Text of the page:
Wednesday, August 15, 2012

Android Attacks in a Nutshell ( Part II)

2 Local XSS Attack

2.1 Attacker Model

 Backes, gerling and Stype-Rekowsky [3] developed an android version 2.3.4 application that without requiring any permission can steal cookies stored in the web browser for Web sites of the attacker’s choice and automatically installing arbitrary applications from the Android Market without user consent. The three prerequisites for this attack is the following:
• User should install the malicious application, either by integrating the malicious code into an unsuspicious application, e.g. a small game. Since no permission is needed at install-time, there is a high chance that the user shall install an application that looks trustworthy.
 • The user needs to store login cookies in the browser, which is similar to normal cross-site request forgery attacks. In case we want to install other Android applications, it is further required that the user is already logged in to his Google account (the one he paired his phone with). Note that it suffices that the user is logged in to an arbitrary Google service based on Google policy.
• The WebKit-based browser shipped with Android needs to be the default receiver for http:/https: and javascript: VIEW Intents.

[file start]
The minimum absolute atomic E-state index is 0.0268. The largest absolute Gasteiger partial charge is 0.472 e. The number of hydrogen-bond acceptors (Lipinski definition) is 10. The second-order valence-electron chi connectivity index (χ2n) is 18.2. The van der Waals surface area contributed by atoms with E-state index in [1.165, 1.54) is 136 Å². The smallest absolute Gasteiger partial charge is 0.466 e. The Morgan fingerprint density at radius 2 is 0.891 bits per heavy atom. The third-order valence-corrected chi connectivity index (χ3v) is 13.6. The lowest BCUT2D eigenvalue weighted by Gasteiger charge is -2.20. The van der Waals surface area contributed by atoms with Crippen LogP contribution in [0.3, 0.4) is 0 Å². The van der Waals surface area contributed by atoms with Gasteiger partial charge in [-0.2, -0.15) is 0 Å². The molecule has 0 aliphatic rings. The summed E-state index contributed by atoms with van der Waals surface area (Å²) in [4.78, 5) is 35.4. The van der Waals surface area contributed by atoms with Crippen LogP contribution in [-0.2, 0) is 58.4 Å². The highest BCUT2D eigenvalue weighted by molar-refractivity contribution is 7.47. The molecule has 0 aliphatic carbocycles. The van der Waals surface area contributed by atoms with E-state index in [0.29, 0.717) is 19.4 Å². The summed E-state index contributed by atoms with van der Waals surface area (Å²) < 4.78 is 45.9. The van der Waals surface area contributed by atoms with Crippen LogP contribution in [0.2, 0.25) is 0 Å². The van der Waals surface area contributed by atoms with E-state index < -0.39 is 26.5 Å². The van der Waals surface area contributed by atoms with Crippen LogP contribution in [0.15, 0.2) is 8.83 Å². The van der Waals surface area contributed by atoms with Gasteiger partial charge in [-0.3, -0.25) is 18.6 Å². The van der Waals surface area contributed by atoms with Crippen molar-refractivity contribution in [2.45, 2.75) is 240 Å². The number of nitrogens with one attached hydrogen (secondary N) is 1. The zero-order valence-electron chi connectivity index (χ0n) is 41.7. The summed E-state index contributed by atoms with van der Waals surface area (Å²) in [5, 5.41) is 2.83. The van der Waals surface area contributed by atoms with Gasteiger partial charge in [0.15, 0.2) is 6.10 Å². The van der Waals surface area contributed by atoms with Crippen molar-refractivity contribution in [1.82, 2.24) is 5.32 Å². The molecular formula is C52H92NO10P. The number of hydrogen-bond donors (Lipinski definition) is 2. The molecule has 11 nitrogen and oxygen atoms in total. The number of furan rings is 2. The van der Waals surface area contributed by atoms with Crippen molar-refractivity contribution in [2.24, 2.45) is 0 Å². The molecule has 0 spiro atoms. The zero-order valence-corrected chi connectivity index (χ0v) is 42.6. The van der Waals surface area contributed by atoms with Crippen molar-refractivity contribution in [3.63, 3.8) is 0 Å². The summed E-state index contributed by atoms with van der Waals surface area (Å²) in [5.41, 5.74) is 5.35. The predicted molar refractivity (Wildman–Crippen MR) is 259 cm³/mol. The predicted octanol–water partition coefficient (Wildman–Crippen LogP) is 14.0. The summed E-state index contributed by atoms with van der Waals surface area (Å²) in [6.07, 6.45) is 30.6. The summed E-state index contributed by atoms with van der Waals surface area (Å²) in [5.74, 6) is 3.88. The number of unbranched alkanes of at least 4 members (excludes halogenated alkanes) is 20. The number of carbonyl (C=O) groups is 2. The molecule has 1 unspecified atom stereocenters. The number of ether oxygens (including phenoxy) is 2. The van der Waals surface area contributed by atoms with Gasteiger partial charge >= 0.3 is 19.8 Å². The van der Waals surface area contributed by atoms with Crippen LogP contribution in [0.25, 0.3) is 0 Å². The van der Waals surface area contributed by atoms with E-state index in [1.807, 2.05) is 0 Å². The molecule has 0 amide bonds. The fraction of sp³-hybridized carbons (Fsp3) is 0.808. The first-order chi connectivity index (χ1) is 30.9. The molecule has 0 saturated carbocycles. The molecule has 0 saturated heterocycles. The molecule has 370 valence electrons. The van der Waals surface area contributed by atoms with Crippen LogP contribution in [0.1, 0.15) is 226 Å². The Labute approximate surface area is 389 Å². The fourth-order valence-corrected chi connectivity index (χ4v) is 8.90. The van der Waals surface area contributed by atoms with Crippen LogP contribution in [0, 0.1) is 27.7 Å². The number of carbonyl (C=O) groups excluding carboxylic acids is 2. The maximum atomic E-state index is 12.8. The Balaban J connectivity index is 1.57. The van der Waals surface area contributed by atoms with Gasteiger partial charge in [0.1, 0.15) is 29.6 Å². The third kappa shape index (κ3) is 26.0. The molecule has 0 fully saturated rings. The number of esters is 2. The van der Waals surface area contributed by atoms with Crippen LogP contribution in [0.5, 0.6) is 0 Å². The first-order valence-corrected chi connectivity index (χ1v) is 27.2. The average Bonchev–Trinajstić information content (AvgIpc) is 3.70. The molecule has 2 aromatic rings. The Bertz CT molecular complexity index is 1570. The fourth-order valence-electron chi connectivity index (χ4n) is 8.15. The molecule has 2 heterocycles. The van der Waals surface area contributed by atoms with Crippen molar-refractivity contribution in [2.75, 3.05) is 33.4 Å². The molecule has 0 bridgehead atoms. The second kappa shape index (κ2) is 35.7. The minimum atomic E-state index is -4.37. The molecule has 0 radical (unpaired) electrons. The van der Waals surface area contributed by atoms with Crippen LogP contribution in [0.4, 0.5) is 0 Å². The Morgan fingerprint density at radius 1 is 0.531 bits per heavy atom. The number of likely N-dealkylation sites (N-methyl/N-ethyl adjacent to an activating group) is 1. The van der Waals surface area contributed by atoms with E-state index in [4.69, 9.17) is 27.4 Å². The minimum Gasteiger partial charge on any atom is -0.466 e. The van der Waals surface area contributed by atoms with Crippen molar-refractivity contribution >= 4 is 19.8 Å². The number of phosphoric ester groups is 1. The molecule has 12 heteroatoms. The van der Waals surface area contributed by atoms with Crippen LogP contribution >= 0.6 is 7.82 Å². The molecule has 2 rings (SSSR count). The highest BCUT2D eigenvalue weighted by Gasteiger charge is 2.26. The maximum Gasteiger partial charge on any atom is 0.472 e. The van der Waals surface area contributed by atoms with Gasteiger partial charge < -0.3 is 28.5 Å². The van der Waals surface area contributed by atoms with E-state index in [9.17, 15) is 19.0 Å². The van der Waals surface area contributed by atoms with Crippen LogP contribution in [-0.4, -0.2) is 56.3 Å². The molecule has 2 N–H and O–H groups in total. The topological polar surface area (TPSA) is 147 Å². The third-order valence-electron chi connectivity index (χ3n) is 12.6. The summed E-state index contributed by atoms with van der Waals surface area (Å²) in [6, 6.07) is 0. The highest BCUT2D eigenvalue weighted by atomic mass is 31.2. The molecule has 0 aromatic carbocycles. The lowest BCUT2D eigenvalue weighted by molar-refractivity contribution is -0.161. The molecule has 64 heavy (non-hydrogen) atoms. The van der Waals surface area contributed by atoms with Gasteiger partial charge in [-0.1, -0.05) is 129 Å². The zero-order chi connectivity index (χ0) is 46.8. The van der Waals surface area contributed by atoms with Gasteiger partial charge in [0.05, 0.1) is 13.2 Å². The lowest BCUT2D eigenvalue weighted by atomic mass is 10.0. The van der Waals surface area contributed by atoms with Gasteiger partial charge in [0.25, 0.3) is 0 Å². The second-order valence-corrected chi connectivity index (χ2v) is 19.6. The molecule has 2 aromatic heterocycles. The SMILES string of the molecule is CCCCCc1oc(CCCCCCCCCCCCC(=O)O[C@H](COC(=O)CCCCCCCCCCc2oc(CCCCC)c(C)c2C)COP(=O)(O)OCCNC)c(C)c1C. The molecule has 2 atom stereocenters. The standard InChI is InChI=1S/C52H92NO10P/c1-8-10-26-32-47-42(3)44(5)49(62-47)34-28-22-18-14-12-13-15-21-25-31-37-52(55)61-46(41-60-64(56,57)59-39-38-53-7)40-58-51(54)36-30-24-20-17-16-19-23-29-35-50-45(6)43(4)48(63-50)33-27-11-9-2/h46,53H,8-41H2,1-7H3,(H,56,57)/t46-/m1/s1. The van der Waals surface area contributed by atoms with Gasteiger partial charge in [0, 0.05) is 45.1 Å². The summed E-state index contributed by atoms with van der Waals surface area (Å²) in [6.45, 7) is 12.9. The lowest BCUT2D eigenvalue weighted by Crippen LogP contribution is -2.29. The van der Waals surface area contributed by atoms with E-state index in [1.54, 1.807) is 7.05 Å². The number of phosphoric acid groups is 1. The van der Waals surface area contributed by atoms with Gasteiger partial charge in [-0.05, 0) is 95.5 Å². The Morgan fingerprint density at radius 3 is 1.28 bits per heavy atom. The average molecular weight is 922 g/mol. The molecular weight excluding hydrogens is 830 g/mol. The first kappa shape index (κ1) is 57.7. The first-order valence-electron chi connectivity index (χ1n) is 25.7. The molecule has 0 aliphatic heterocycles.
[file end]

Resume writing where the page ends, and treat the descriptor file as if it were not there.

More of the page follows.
2.2 Implementation

The attack exploits a flaw in the Intent handling mechanism of the Android browser. Naturally, this browser is configured to receive VIEW Intents that operate on http: and https: URIs. The browser will also handle VIEW Intents for javascript:URIs as well. Whenever the browser receives an Intent to view an http:/https: URI, it will open a new browser window and load the given Web site. However, upon reception of a view Intent for a javascript: URI, the browser will not open a new window but reuse the currently active window. Consequently, the javascript code given in the Intent URI will be executed in the context of the Web site that is currently loaded in the active window. This leads to a generic local XSS vulnerability, which works with arbitrary websites. As it can be seen in the following lines of code, the application first creates a VIEW Intent for the target Web site, in our example and dispatches it to the system. This will cause Android to launch the default browser and load the specified Web site. The application then sleeps for 10 seconds to wait for the Web site to finish loading. It then dispatches an Intent containing javascript code to be executed within the context of the previously loaded Web site. here, the Intent will cause the browser to display the cookie information stored for

The following is the code sample in Java:

Uri uri = Uri.parse("");
Intent intent = new Intent (Intent.ACTION_VIEW, uri );
startActivity(intent) ;
uri = Uri.parse("javascript:alert(document.cookie);");

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